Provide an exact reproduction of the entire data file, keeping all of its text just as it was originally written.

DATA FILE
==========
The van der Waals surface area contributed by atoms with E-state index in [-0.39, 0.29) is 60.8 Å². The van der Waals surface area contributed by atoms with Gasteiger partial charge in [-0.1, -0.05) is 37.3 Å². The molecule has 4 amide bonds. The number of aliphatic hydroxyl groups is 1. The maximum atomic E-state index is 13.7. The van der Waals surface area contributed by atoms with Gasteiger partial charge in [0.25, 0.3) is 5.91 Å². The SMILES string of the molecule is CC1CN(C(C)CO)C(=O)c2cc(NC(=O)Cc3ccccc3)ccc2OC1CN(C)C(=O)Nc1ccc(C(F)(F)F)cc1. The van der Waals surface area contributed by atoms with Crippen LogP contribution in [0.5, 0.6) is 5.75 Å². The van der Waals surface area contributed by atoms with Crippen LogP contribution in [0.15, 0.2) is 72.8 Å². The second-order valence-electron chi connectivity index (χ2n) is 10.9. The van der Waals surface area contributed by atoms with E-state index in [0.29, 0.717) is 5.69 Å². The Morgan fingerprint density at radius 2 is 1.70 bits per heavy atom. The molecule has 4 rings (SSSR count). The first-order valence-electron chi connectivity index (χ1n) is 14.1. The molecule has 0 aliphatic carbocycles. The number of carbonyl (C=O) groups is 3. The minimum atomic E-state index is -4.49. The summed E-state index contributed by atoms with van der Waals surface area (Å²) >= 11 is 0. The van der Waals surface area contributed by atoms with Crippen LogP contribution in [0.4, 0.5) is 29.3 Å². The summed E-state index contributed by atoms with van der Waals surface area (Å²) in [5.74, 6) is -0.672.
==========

The van der Waals surface area contributed by atoms with E-state index in [-0.39, 0.29) is 60.8 Å². The van der Waals surface area contributed by atoms with Gasteiger partial charge in [-0.1, -0.05) is 37.3 Å². The molecule has 4 amide bonds. The number of aliphatic hydroxyl groups is 1. The maximum atomic E-state index is 13.7. The van der Waals surface area contributed by atoms with Gasteiger partial charge in [0.25, 0.3) is 5.91 Å². The SMILES string of the molecule is CC1CN(C(C)CO)C(=O)c2cc(NC(=O)Cc3ccccc3)ccc2OC1CN(C)C(=O)Nc1ccc(C(F)(F)F)cc1. The van der Waals surface area contributed by atoms with Crippen LogP contribution in [0.5, 0.6) is 5.75 Å². The van der Waals surface area contributed by atoms with Crippen LogP contribution in [0.15, 0.2) is 72.8 Å². The second-order valence-electron chi connectivity index (χ2n) is 10.9. The van der Waals surface area contributed by atoms with E-state index in [0.29, 0.717) is 5.69 Å². The Morgan fingerprint density at radius 2 is 1.70 bits per heavy atom. The molecule has 4 rings (SSSR count). The first-order valence-electron chi connectivity index (χ1n) is 14.1. The molecule has 0 aliphatic carbocycles. The number of carbonyl (C=O) groups is 3. The minimum atomic E-state index is -4.49. The summed E-state index contributed by atoms with van der Waals surface area (Å²) >= 11 is 0. The van der Waals surface area contributed by atoms with Crippen LogP contribution in [0.4, 0.5) is 29.3 Å². The summed E-state index contributed by atoms with van der Waals surface area (Å²) in [5.74, 6) is -0.672.